WHAT MAKES ROAD AMERICA A MAN’S MAN TYPE OF COURSE? “I think it’s just got a few corners that really separate it. There are other tracks in North America like it. Mosport would be one that comes to my mind. Road Atlanta would be another one, and when I say man’s man track, what I mean by that is it takes a level of confidence and aggression to get the most out of it, and so the high-speed kink at Road America is one of the most daunting corners in all of racing. In an open-wheel car, a sports car, it’s virtually wide-open, but it feels like it’s a single-lane corner. We’ve seen just hellacious accidents on the exit there because if you get just a little wide and dip a wheel in the grass you only have about three or four feet before you’re in a concrete barrier, so it’s one of those corners that just grabs your attention. The long straightaways and the very deep braking zones allow for some great overtakes, but you have to be brave. Going into turn one is not an easy corner to pass, even though it’s a good brake zone. It just takes a lot of courage to make passes and to be fast there, so that’s just one of the things that stand out there. When you think about a Sonoma, Sonoma is more technical and you’ve got to be precise. You’re not trying to push it 11-tenths. You’re trying to be a six-tenths or seven-tenths because you need to save the tire and you need to be on line, where Road America you can really challenge yourself and push yourself hard.”
 
WHY HAVE YOU AND BRAD KESELOWSKI WORKED SO WELL TOGETHER ON THE TRACK AT SPEEDWAY RACES IN RECENT YEARS? “I think it’s just something that’s kind of happened organically. I haven’t really put a lot to it because there are other Ford teammates out there that we work with, but it just happens that Brad and Joey and I seem to be together a lot, but if I put thought to it I would say that, for me, a lot of these years prior to being at Front Row it was hard for me to find teammates and people to work with because I was driving for single-car teams and maybe not the most speed, so people kind of shove you out. They kind of spit you out and you’re in the middle or on the outside and just getting freight trained, so I feel like I had to work really hard in those years to wedge myself in there and be there, and Brad and Joey, and there are a handful of other guys, always seemed to work with me and I worked with them. And then also, too, I don’t know how many years ago, but for a few years I did a lot of development for Team Penske and a lot of R&D, and for two years I was a test driver and doing all the wheelforce testing for Ford and doing their tire model testing and simulator work, so I’ve worked closely with Brad and Joey even though I haven’t been “teammates” but at the same time it’s just worked out. The one thing that I feel really confident with Brad is he’s good at making decisions. He’s a good decision maker and so I feel really good being hooked up with him and I feel like he’s predictable or at least I understand and can predict what he’s gonna do, where even inside of our camp just driving style-wise there’s other guys that do things differently, so you just kind of find those matches that works well for you and it’s all about getting yourself the best finish you can for your team and your car, and the best way for me to do that is to work with certain people that it seems to help my program.”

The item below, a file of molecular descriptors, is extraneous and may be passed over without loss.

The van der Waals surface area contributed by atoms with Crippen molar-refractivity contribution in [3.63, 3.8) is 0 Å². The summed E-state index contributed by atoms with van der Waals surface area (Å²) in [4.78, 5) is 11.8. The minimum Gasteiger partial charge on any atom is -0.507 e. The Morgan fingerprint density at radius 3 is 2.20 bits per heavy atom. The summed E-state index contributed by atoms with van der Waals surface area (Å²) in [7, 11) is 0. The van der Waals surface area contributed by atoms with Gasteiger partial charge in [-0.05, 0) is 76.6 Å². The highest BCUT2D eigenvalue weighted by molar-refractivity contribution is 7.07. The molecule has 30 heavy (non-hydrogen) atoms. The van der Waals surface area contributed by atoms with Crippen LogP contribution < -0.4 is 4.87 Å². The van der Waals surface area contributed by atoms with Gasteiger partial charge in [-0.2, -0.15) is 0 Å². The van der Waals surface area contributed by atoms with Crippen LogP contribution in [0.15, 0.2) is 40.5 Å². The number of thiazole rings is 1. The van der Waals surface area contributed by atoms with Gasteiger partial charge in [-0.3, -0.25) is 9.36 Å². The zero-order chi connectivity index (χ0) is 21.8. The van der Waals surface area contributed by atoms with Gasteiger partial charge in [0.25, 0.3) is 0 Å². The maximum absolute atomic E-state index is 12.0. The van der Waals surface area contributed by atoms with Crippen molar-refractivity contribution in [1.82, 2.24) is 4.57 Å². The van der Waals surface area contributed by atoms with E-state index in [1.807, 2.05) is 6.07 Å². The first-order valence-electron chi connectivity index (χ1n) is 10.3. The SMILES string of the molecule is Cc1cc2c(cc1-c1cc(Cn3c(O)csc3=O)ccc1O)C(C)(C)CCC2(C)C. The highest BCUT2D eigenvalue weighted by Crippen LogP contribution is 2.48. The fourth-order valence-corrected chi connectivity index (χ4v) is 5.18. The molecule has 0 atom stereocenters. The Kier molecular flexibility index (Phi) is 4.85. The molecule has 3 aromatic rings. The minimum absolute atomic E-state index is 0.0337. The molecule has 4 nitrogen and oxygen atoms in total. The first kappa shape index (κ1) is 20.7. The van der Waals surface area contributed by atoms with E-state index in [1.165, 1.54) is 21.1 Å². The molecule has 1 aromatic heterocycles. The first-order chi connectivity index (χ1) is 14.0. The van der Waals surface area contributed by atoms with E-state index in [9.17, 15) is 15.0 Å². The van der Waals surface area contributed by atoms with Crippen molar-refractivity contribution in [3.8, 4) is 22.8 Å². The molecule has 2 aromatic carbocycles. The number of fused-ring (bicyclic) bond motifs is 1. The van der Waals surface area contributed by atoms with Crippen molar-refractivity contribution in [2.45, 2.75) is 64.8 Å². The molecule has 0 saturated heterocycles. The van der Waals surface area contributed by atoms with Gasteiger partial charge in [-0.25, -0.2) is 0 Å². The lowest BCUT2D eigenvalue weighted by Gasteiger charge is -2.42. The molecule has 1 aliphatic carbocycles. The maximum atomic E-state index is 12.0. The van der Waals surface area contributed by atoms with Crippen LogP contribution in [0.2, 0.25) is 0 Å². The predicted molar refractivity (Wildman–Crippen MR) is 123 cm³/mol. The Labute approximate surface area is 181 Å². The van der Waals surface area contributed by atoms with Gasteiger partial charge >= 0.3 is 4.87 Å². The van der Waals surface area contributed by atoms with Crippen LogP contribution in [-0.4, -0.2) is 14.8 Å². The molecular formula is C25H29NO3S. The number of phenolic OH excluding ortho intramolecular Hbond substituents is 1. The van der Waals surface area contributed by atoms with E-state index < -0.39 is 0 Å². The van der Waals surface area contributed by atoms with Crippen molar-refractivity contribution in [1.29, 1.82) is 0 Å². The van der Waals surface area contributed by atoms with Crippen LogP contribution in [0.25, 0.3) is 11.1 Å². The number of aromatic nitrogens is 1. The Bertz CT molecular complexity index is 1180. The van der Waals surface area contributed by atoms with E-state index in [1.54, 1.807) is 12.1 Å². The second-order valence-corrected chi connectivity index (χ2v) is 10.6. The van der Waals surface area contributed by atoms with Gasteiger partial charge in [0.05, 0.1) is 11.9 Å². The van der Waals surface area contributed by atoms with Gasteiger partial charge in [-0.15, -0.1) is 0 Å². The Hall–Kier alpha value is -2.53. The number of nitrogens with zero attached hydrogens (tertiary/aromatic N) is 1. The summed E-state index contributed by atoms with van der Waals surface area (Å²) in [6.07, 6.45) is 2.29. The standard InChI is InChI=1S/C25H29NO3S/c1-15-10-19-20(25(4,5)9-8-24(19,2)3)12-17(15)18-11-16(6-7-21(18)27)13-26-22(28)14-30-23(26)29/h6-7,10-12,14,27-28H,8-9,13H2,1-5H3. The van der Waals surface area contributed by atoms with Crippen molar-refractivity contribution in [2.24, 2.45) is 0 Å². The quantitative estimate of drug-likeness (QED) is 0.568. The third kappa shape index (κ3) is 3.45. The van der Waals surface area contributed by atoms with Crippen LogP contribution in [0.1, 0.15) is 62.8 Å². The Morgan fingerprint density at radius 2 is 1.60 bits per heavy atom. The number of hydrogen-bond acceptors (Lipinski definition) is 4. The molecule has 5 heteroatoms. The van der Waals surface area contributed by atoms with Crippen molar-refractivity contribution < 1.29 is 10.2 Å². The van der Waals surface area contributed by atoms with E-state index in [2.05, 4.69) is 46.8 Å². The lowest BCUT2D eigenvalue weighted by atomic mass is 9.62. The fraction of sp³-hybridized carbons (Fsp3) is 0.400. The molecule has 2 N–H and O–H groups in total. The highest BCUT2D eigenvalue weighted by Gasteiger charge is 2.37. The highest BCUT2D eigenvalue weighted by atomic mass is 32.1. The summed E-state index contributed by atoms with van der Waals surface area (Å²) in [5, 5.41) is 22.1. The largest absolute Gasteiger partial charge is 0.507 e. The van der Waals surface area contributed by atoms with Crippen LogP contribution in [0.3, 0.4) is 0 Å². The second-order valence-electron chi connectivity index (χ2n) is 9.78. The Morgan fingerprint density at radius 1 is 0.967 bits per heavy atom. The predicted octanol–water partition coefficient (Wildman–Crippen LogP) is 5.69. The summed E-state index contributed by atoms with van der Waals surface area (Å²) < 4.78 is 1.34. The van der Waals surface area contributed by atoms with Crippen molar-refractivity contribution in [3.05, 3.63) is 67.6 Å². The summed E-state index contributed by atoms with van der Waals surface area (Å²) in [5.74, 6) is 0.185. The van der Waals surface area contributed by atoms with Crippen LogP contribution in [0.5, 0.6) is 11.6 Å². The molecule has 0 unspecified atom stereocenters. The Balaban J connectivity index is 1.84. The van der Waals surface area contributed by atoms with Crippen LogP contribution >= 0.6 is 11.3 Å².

HOW DO YOU BALANCE DISCUSSING YOUR VIEW ON THINGS LIKE VACCINATIONS WHEN YOUR PROFILE HAS BEEN RAISED SO MUCH AFTER WINNING THE DAYTONA 500? “With so much that’s gone on over the last couple of years and with social media being somewhat polarizing and this election being polarizing and just all the events with the pandemic and racial injustice and all the things that have gone on the last two years, it’s very easy to get mixed up in it, and mixed up in it good or bad, however you want to look at it. At the beginning of this year I sat down with my team and sat down with Bob Jenkins our owner and we just agreed that we’re a race team. That’s what we do. We race. This is not a political platform for us. This is not for us to have agendas or trying to encourage people to do things how we do it or vice versa. We’re a race team. We’re gonna talk about racing, so that’s how I’ve kept it. When it comes to those things I’m just gonna talk about racing because that’s what I am, a race car driver. In my house and in my family we have these conversations and we talk about it, and the thing about it for me is that it shouldn’t be so divisive, and I don’t want to be a part of being divisive. That’s not what I’m about. I’m a race car driver, so you’ve got people that are anti this and pro this and it’s not that I’m trying to avoid the question, I’m just gonna talk about racing because that’s what we do. I feel a lot of times athletes feel like they have this platform to have a voice, and there’s too many voices out there. There’s just too many voices. I mean, you guys see it every day. Everybody’s got an opinion.”